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Coatings 2014, 4(3), 497-507; https://doi.org/10.3390/coatings4030497

Article
Transparent, Adherent, and Photocatalytic SiO2-TiO2 Coatings on Polycarbonate for Self-Cleaning Applications
Photocatalysis International Research Center, Research Institute for Science & Technology, Tokyo University of Science, Noda, Chiba 278-8510, Japan
*
Author to whom correspondence should be addressed.
Received: 17 May 2014; in revised form: 22 July 2014 / Accepted: 22 July 2014 / Published: 29 July 2014

Abstract

:
Photocatalytic TiO2 coatings are famously known for their excellent self-cleaning behavior, where very thin water layer formed on the superhydrophilic surface can easily wash-off the dirt particles while flowing. Here we report the preparation of the optically transparent, adherent, highly wettable towards water and photocatalytic SiO2-TiO2 coatings on polycarbonate (PC) substrate for self-cleaning applications. The silica barrier layer was applied on UV-treated PC substrate before spin coating the SiO2-TiO2 coatings. The effect of different vol% of SiO2 in TiO2 and its influence on the surface morphology, mechanical stability, wettability, and photocatalytic properties of the coatings were studied in detail. The coatings prepared from 7 vol% of SiO2 in TiO2 showed smooth, crack-free surface morphology and low surface roughness compared to the coatings prepared from the higher vol% of SiO2 in TiO2. The water drops on this coating acquires a contact angle less than 10° after UV irradiation for 30 min. All the coatings prepared from different vol% (7 to 20) of SiO2 in TiO2 showed high transparency in the visible range.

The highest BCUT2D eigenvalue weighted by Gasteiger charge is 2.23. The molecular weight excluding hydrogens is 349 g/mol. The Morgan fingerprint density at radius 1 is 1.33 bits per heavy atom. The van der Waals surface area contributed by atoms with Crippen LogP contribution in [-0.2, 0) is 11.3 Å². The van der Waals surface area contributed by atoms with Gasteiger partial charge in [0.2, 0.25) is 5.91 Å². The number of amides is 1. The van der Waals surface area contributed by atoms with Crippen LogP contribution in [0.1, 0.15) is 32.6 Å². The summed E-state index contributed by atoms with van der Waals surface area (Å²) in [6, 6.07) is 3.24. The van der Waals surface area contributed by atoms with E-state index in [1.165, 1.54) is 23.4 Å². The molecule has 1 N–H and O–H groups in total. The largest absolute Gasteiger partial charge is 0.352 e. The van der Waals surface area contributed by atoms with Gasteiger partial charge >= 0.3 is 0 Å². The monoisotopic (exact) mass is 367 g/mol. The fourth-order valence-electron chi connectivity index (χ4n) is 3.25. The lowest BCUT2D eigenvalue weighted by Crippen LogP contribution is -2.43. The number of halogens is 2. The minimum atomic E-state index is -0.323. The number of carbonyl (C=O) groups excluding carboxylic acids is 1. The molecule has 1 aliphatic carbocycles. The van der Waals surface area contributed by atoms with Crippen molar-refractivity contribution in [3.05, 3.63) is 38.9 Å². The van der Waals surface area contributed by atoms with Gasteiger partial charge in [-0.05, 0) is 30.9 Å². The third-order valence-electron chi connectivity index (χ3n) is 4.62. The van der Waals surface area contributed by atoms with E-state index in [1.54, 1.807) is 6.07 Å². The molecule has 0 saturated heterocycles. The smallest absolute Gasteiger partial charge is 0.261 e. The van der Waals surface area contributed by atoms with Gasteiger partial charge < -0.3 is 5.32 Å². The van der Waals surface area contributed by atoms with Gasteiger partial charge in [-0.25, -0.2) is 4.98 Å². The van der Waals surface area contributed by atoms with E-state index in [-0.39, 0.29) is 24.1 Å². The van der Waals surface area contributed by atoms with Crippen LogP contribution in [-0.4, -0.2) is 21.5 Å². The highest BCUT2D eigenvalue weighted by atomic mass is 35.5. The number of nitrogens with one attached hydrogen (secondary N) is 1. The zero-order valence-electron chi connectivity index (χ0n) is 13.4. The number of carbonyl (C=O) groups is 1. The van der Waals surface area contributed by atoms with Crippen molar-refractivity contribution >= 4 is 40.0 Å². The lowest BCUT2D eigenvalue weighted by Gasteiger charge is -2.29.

Keywords:
photocatalytic; wettable; transparent; SiO2-TiO2 coatings; self-cleaning

1. Introduction

TiO2 is one of the most widely researched photocatalytic semiconductor materials to date. When irradiated with UV light, TiO2 can decompose the organic pollutants present on its surface, and in addition the surface turns to be highly hydrophilic [1]. Water spread out instantaneously by forming a thin layer on the superhydrophilic TiO2 thin films and steadily carries away dust particles from the surface while flowing (Figure 1). Photocatalytic superhydrophilic thin films with excellent self-cleaning properties are receiving much research attention worldwide because such smart surfaces can save time and reduce maintenance costs [2]. Today, the optically transparent, superhydrophilic and photocatalytic TiO2 thin films are finding increasing industrial applications. Many reports on application of self-cleaning TiO2 thin films on glass substrates are available in the literature [3,4,5,6]. An attractive soft polymer material, polycarbonate (PC) has great demand in the optical industry. PC can replace heavy glass in the optical and electronic industries in the coming future due to its extremely low weight, durability, low-cost, and optical transparency [7]. Many attempts have been made to improve the scratch resistance and UV degradation property of the PC by coating the surface by numerous photocatalytic materials with suitable binders.